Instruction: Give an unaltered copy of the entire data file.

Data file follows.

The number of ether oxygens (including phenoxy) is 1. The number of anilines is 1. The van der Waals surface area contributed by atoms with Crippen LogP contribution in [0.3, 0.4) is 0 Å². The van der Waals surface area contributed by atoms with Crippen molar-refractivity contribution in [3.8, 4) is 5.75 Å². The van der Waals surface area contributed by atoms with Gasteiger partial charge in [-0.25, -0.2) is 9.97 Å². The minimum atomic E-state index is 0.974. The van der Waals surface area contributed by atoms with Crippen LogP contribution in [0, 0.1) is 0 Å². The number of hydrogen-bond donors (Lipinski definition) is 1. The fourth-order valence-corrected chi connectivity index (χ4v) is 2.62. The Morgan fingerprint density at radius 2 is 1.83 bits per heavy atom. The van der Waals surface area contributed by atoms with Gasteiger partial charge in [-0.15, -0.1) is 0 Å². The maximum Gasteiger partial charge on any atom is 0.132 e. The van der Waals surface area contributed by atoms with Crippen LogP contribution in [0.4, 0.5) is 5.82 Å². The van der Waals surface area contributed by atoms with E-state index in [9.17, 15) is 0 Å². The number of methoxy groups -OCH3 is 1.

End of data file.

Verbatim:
The number of ether oxygens (including phenoxy) is 1. The number of anilines is 1. The van der Waals surface area contributed by atoms with Crippen LogP contribution in [0.3, 0.4) is 0 Å². The van der Waals surface area contributed by atoms with Crippen molar-refractivity contribution in [3.8, 4) is 5.75 Å². The van der Waals surface area contributed by atoms with Gasteiger partial charge in [-0.25, -0.2) is 9.97 Å². The minimum atomic E-state index is 0.974. The van der Waals surface area contributed by atoms with Crippen LogP contribution in [0, 0.1) is 0 Å². The number of hydrogen-bond donors (Lipinski definition) is 1. The fourth-order valence-corrected chi connectivity index (χ4v) is 2.62. The Morgan fingerprint density at radius 2 is 1.83 bits per heavy atom. The van der Waals surface area contributed by atoms with Gasteiger partial charge in [-0.15, -0.1) is 0 Å². The maximum Gasteiger partial charge on any atom is 0.132 e. The van der Waals surface area contributed by atoms with Crippen LogP contribution in [0.4, 0.5) is 5.82 Å². The van der Waals surface area contributed by atoms with E-state index in [9.17, 15) is 0 Å². The number of methoxy groups -OCH3 is 1.